Medicaid and the Elderly
We describe the Medicaid eligibility rules for the elderly. Medicaid is administered jointly by the Federal and state governments, and each state has significant flexibility on the details of the implementation. We document the features common to all states, but we also highlight the most salient state-level differences. There are two main pathways to Medicaid eligibility for people over age 65: either having low assets and income, or being impoverished due to large medical expenses. The first group of recipients (the categorically needy) mostly includes life-long poor individuals, while the second group (the medically needy) includes people who might have earned substantial amounts of money during their lifetime but have become impoverished by large medical expenses. The categorically needy program thus only affects the savings decision of people who have been poor throughout most of their lives. In contrast, the medically needy program provides some insurance even to people who have higher income and assets. Thus, this second pathway is to some extent going to affect the savings of the relatively higher income and assets people.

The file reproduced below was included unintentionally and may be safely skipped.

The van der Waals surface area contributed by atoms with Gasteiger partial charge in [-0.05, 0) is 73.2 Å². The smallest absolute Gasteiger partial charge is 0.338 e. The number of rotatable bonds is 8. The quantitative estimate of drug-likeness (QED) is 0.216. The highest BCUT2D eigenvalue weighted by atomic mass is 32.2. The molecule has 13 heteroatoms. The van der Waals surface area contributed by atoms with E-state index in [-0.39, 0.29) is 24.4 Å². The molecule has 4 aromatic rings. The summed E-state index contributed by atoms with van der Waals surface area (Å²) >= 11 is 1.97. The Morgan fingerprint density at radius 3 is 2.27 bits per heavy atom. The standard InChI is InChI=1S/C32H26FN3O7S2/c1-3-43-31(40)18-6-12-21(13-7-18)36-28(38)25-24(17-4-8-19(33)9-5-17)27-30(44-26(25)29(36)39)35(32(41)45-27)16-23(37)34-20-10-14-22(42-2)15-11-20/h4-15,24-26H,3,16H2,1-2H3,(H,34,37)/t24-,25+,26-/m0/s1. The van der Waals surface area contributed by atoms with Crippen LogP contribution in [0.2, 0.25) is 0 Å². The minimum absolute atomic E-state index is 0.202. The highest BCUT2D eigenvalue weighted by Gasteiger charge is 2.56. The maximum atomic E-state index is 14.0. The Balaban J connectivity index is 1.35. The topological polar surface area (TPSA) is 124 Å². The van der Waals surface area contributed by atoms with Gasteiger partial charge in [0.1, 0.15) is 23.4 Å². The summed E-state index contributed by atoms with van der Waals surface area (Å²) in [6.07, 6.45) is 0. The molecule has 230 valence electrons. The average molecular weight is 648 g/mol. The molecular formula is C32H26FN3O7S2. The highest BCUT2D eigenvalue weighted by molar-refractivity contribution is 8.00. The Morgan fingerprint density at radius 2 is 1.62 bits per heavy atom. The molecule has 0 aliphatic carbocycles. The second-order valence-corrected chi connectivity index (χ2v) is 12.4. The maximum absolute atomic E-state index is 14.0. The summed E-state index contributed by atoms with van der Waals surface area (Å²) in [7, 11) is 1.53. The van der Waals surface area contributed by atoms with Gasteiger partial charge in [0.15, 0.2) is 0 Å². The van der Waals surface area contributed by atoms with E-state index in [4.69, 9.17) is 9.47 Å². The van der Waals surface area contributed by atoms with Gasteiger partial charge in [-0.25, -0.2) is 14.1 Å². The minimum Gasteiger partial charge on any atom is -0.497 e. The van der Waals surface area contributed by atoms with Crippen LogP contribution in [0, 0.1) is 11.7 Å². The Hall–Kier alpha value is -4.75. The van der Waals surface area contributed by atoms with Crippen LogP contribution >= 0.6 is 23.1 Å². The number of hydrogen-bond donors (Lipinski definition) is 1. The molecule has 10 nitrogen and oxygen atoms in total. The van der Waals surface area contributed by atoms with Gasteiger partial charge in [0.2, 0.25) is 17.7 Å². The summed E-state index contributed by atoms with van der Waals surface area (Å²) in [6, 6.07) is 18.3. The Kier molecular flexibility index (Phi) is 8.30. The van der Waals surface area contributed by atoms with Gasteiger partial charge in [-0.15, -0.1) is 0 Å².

|Date of creation:||Dec 2011|
|Publication status:||published as Mariacristina De Nardi & Eric French & John Bailey Jones & Angshuman Gooptu, 2012. "Medicaid and the elderly," Economic Perspectives, Federal Reserve Bank of Chicago, issue Q I, pages 17-34.|
|Note:||HC HE PE|
|Contact details of provider:|| Postal: National Bureau of Economic Research, 1050 Massachusetts Avenue Cambridge, MA 02138, U.S.A.|
Web page: http://www.nber.org
More information through EDIRC
When requesting a correction, please mention this item's handle: RePEc:nbr:nberwo:17689. See general information about how to correct material in RePEc.
For technical questions regarding this item, or to correct its authors, title, abstract, bibliographic or download information, contact: ()
If references are entirely missing, you can add them using this form.